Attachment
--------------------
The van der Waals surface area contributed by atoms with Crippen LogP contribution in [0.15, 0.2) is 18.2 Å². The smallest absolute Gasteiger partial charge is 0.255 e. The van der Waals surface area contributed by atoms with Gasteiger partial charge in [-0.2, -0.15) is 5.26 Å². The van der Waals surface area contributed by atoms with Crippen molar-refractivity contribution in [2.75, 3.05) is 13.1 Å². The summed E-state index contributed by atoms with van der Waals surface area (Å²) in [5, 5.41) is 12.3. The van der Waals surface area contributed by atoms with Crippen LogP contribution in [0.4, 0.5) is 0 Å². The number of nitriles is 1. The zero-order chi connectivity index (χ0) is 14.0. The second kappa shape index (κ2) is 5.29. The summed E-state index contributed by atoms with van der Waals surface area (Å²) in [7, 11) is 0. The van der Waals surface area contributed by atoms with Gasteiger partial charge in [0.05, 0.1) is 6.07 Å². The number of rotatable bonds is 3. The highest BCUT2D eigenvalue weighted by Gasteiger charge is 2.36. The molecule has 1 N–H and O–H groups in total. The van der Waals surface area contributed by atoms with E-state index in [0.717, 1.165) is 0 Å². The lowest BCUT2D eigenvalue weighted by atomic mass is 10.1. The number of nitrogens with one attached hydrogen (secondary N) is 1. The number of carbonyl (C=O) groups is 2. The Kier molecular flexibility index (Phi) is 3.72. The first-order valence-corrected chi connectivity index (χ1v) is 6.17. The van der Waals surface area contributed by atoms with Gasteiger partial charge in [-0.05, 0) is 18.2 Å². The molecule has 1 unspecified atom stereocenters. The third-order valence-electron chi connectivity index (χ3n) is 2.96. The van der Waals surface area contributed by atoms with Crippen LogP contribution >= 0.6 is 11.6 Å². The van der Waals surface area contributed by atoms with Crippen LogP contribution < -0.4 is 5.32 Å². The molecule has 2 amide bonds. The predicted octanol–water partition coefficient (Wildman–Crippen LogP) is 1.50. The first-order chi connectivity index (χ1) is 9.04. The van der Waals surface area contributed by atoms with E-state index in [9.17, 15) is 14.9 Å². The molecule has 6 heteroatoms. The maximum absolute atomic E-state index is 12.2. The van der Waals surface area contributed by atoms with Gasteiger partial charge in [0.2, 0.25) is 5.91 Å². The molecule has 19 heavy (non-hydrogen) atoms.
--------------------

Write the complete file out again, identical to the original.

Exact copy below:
The van der Waals surface area contributed by atoms with Crippen LogP contribution in [0.15, 0.2) is 18.2 Å². The smallest absolute Gasteiger partial charge is 0.255 e. The van der Waals surface area contributed by atoms with Gasteiger partial charge in [-0.2, -0.15) is 5.26 Å². The van der Waals surface area contributed by atoms with Crippen molar-refractivity contribution in [2.75, 3.05) is 13.1 Å². The summed E-state index contributed by atoms with van der Waals surface area (Å²) in [5, 5.41) is 12.3. The van der Waals surface area contributed by atoms with Crippen LogP contribution in [0.4, 0.5) is 0 Å². The number of nitriles is 1. The zero-order chi connectivity index (χ0) is 14.0. The second kappa shape index (κ2) is 5.29. The summed E-state index contributed by atoms with van der Waals surface area (Å²) in [7, 11) is 0. The van der Waals surface area contributed by atoms with Gasteiger partial charge in [0.05, 0.1) is 6.07 Å². The number of rotatable bonds is 3. The highest BCUT2D eigenvalue weighted by Gasteiger charge is 2.36. The molecule has 1 N–H and O–H groups in total. The van der Waals surface area contributed by atoms with E-state index in [0.717, 1.165) is 0 Å². The lowest BCUT2D eigenvalue weighted by atomic mass is 10.1. The number of nitrogens with one attached hydrogen (secondary N) is 1. The number of carbonyl (C=O) groups is 2. The Kier molecular flexibility index (Phi) is 3.72. The first-order valence-corrected chi connectivity index (χ1v) is 6.17. The van der Waals surface area contributed by atoms with Gasteiger partial charge in [-0.05, 0) is 18.2 Å². The molecule has 1 unspecified atom stereocenters. The third-order valence-electron chi connectivity index (χ3n) is 2.96. The van der Waals surface area contributed by atoms with Crippen LogP contribution >= 0.6 is 11.6 Å². The van der Waals surface area contributed by atoms with Crippen LogP contribution < -0.4 is 5.32 Å². The molecule has 2 amide bonds. The predicted octanol–water partition coefficient (Wildman–Crippen LogP) is 1.50. The first-order chi connectivity index (χ1) is 9.04. The van der Waals surface area contributed by atoms with E-state index in [9.17, 15) is 14.9 Å². The molecule has 6 heteroatoms. The maximum absolute atomic E-state index is 12.2. The van der Waals surface area contributed by atoms with Gasteiger partial charge in [0.2, 0.25) is 5.91 Å². The molecule has 19 heavy (non-hydrogen) atoms.